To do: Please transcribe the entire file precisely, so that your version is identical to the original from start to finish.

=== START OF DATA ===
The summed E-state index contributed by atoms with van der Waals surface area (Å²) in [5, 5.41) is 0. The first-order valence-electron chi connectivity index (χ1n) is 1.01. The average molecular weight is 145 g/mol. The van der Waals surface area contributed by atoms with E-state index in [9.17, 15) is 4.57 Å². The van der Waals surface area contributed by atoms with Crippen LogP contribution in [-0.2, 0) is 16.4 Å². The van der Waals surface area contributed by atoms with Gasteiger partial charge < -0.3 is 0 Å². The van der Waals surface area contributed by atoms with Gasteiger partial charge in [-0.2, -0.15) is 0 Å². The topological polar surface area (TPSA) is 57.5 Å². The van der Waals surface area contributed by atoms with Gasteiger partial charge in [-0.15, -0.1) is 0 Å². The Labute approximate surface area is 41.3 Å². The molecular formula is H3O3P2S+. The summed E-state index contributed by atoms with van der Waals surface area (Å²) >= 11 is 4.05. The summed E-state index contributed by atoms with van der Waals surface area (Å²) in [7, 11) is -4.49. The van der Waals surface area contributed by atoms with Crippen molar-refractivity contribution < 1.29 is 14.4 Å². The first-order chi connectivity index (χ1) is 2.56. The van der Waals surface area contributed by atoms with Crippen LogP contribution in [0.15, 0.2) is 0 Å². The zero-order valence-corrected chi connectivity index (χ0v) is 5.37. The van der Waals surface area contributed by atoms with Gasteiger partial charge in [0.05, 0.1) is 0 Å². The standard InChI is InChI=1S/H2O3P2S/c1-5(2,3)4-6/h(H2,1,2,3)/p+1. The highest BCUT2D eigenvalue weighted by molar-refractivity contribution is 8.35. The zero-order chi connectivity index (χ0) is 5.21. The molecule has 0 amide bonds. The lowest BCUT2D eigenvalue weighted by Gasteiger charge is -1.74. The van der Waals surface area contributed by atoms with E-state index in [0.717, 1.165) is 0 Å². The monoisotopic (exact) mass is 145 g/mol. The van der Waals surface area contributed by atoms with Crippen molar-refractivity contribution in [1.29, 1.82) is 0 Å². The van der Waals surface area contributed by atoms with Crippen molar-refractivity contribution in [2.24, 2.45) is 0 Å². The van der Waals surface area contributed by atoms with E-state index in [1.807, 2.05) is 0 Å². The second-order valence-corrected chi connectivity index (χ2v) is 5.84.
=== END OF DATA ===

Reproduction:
The summed E-state index contributed by atoms with van der Waals surface area (Å²) in [5, 5.41) is 0. The first-order valence-electron chi connectivity index (χ1n) is 1.01. The average molecular weight is 145 g/mol. The van der Waals surface area contributed by atoms with E-state index in [9.17, 15) is 4.57 Å². The van der Waals surface area contributed by atoms with Crippen LogP contribution in [-0.2, 0) is 16.4 Å². The van der Waals surface area contributed by atoms with Gasteiger partial charge < -0.3 is 0 Å². The van der Waals surface area contributed by atoms with Gasteiger partial charge in [-0.2, -0.15) is 0 Å². The topological polar surface area (TPSA) is 57.5 Å². The van der Waals surface area contributed by atoms with Gasteiger partial charge in [-0.15, -0.1) is 0 Å². The Labute approximate surface area is 41.3 Å². The molecular formula is H3O3P2S+. The summed E-state index contributed by atoms with van der Waals surface area (Å²) >= 11 is 4.05. The summed E-state index contributed by atoms with van der Waals surface area (Å²) in [7, 11) is -4.49. The van der Waals surface area contributed by atoms with Crippen molar-refractivity contribution < 1.29 is 14.4 Å². The first-order chi connectivity index (χ1) is 2.56. The van der Waals surface area contributed by atoms with Crippen LogP contribution in [0.15, 0.2) is 0 Å². The zero-order valence-corrected chi connectivity index (χ0v) is 5.37. The van der Waals surface area contributed by atoms with Gasteiger partial charge in [0.05, 0.1) is 0 Å². The standard InChI is InChI=1S/H2O3P2S/c1-5(2,3)4-6/h(H2,1,2,3)/p+1. The highest BCUT2D eigenvalue weighted by molar-refractivity contribution is 8.35. The zero-order chi connectivity index (χ0) is 5.21. The molecule has 0 amide bonds. The lowest BCUT2D eigenvalue weighted by Gasteiger charge is -1.74. The van der Waals surface area contributed by atoms with E-state index in [0.717, 1.165) is 0 Å². The monoisotopic (exact) mass is 145 g/mol. The van der Waals surface area contributed by atoms with Crippen molar-refractivity contribution in [1.29, 1.82) is 0 Å². The van der Waals surface area contributed by atoms with Crippen molar-refractivity contribution in [2.24, 2.45) is 0 Å². The van der Waals surface area contributed by atoms with E-state index in [1.807, 2.05) is 0 Å². The second-order valence-corrected chi connectivity index (χ2v) is 5.84.